Thanks for giving me so much to think about!
    Aviva

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    1. Good points. I think Ann Marie has something there when she writes ‘Maybe by involving students more in the planning of learning and giving them a voice in the organization and function of the classroom they would become more engaged not less?’

      One way to look at all this is to affect change where you can have an impact – in your own classroom or school. Where it becomes a real challenge is when others intrude in this sphere. Many times the intrusions are not well thought out or necessary. We all do best when we facilitate the learning of others and allow those we work with as much creative control as possible.

      Thanks for the reply!

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      1. Thanks for the reply, Paul! I think Ann Marie makes a wonderful point here, and it’s something worth considering for adults as well as children.

        For a while now, I haven’t been one for just blindly following the norm, but I also try to always have kids at heart, and a good understanding of how my thinking aligns with expectations and student needs. Often I’ve had very powerful, wonderful conversations with administrators and parents around the choices that I’m making (or my teaching partner and I are making) in the classroom and why. I find that by having these open dialogues, and being willing to ask and answer some difficult questions, I usually get support. I think that we need to continue to have these conversations, and maybe explore some of our approaches through the lens of “educator as researcher.” When I present my approaches to parents and admin in this way, and then discuss results, it seems to make a difference.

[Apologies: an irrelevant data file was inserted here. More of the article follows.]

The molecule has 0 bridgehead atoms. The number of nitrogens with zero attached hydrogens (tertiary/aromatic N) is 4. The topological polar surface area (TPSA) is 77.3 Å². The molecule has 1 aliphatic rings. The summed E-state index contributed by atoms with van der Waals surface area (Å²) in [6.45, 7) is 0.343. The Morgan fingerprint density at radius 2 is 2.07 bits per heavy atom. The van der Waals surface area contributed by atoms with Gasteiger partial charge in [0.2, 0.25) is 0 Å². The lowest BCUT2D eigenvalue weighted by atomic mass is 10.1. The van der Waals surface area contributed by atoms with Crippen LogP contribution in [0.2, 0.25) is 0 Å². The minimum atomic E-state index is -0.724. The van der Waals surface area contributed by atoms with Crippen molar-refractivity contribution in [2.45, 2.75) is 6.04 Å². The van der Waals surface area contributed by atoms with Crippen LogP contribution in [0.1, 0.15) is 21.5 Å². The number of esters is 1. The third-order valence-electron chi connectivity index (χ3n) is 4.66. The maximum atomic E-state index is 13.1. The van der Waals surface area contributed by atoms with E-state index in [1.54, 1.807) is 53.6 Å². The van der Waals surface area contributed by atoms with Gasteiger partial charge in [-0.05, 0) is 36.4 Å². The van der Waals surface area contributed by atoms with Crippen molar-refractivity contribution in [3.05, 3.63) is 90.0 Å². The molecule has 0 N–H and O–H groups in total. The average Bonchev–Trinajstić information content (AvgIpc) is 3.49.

Aviva

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      2. Hi Aviva

        Yes, this makes sense. The best decisions occur at the local or school level and involve individual students. What you are describing is education at its best. When supported by an innovative school administrator the situation gets even better. The problem occurs higher up where the bureaucracy of the education system gets muddied. We always do best at the local or school level and the best that we can hope for is that the system does not intrude to impede the great work of school educators.

        Paul